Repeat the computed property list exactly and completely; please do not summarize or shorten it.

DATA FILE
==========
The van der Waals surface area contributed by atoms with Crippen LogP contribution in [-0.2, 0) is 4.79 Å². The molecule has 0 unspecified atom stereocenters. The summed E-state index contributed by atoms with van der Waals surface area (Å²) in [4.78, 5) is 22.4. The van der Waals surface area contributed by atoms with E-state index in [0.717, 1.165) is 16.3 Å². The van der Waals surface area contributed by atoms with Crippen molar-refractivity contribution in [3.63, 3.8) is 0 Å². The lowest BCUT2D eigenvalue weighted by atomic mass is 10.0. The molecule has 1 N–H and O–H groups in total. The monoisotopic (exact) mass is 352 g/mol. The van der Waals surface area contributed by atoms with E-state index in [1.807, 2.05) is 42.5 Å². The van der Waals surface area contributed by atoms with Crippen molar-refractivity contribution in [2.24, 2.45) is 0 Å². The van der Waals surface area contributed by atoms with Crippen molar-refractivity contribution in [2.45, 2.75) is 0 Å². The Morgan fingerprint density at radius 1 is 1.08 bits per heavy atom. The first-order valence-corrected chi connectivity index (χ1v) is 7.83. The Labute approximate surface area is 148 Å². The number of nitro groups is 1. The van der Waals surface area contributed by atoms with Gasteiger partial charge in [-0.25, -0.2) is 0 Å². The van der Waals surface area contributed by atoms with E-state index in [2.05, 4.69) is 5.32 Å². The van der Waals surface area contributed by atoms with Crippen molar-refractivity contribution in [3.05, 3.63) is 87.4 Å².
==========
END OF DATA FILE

The van der Waals surface area contributed by atoms with Crippen LogP contribution in [-0.2, 0) is 4.79 Å². The molecule has 0 unspecified atom stereocenters. The summed E-state index contributed by atoms with van der Waals surface area (Å²) in [4.78, 5) is 22.4. The van der Waals surface area contributed by atoms with E-state index in [0.717, 1.165) is 16.3 Å². The van der Waals surface area contributed by atoms with Crippen molar-refractivity contribution in [3.63, 3.8) is 0 Å². The lowest BCUT2D eigenvalue weighted by atomic mass is 10.0. The molecule has 1 N–H and O–H groups in total. The monoisotopic (exact) mass is 352 g/mol. The van der Waals surface area contributed by atoms with E-state index in [1.807, 2.05) is 42.5 Å². The van der Waals surface area contributed by atoms with Crippen molar-refractivity contribution in [2.24, 2.45) is 0 Å². The van der Waals surface area contributed by atoms with Crippen molar-refractivity contribution in [2.45, 2.75) is 0 Å². The Morgan fingerprint density at radius 1 is 1.08 bits per heavy atom. The first-order valence-corrected chi connectivity index (χ1v) is 7.83. The Labute approximate surface area is 148 Å². The number of nitro groups is 1. The van der Waals surface area contributed by atoms with Gasteiger partial charge in [-0.25, -0.2) is 0 Å². The van der Waals surface area contributed by atoms with E-state index in [2.05, 4.69) is 5.32 Å². The van der Waals surface area contributed by atoms with Crippen molar-refractivity contribution in [3.05, 3.63) is 87.4 Å².